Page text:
Earlier this year, I cared for a gentleman during the last six months of his life. His dying happened very naturally and peacefully over the course of a week. I got to put aside the usual daily schedule of buzzing about encouraging him to eat, measuring his fluids, turning him to prevent bedsores. We could tell things were taking a turn when his eyes stopped lighting up when we offered ice cream. There wasn't much to do besides wait. For a few days he mentioned going on a trip, trying to decide if he should stay or go. Later, he murmured about his mother and what a wonderful woman she was. One day, I watched him scan the ceiling above my head, eyes wide and clear for he first time in days. It was a special time. I was very lucky to witness it. This Scientific American article has some wonderful things to say about end of life experiences.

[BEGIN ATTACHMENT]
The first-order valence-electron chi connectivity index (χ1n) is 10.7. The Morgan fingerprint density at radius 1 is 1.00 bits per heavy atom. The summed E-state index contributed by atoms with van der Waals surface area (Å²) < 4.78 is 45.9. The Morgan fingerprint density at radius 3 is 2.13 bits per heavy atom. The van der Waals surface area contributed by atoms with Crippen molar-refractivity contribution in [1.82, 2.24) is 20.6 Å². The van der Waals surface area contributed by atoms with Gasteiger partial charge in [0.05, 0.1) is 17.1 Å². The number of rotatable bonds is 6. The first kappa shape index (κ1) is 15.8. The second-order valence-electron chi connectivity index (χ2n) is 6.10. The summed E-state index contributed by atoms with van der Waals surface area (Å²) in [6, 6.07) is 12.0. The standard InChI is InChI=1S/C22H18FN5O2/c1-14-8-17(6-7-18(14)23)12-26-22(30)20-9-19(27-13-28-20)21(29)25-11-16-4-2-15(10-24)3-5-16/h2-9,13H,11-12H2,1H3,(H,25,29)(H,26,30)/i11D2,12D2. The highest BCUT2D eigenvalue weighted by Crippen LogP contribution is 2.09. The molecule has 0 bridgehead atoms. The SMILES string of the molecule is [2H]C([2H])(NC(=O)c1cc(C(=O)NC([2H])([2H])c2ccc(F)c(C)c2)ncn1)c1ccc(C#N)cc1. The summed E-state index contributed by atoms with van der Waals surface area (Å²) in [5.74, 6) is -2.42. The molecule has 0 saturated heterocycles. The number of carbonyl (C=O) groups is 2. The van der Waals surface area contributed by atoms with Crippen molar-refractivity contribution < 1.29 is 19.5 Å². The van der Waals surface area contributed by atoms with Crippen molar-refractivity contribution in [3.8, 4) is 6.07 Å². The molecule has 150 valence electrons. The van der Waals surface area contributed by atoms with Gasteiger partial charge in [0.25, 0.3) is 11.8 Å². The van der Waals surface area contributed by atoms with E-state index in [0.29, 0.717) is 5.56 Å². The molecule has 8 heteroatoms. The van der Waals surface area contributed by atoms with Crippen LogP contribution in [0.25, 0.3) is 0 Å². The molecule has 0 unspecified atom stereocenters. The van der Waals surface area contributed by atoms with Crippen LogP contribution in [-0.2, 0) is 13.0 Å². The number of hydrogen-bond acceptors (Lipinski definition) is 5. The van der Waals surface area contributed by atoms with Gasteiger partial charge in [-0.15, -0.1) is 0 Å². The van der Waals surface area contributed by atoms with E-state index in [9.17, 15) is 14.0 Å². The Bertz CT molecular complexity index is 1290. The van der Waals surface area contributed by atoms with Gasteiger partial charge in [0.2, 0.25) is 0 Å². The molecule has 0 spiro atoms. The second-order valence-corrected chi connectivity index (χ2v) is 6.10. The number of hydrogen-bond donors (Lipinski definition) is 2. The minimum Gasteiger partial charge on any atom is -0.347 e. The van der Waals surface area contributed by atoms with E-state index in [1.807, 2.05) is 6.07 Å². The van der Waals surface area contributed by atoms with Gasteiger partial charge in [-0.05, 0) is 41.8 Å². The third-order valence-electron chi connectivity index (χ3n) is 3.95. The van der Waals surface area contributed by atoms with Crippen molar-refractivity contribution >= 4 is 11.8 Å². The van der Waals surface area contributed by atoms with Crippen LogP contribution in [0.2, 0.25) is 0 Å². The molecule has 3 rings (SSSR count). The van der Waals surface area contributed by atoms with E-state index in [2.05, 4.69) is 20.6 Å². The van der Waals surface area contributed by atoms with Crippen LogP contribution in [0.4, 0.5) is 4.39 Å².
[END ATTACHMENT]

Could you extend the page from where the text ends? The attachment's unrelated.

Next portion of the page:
“Just being there and listening—that's really what the patient wants,” Grant says. Acknowledging the personal significance of these end-of-life experiences may help patients and families through the difficult transition from dying to death.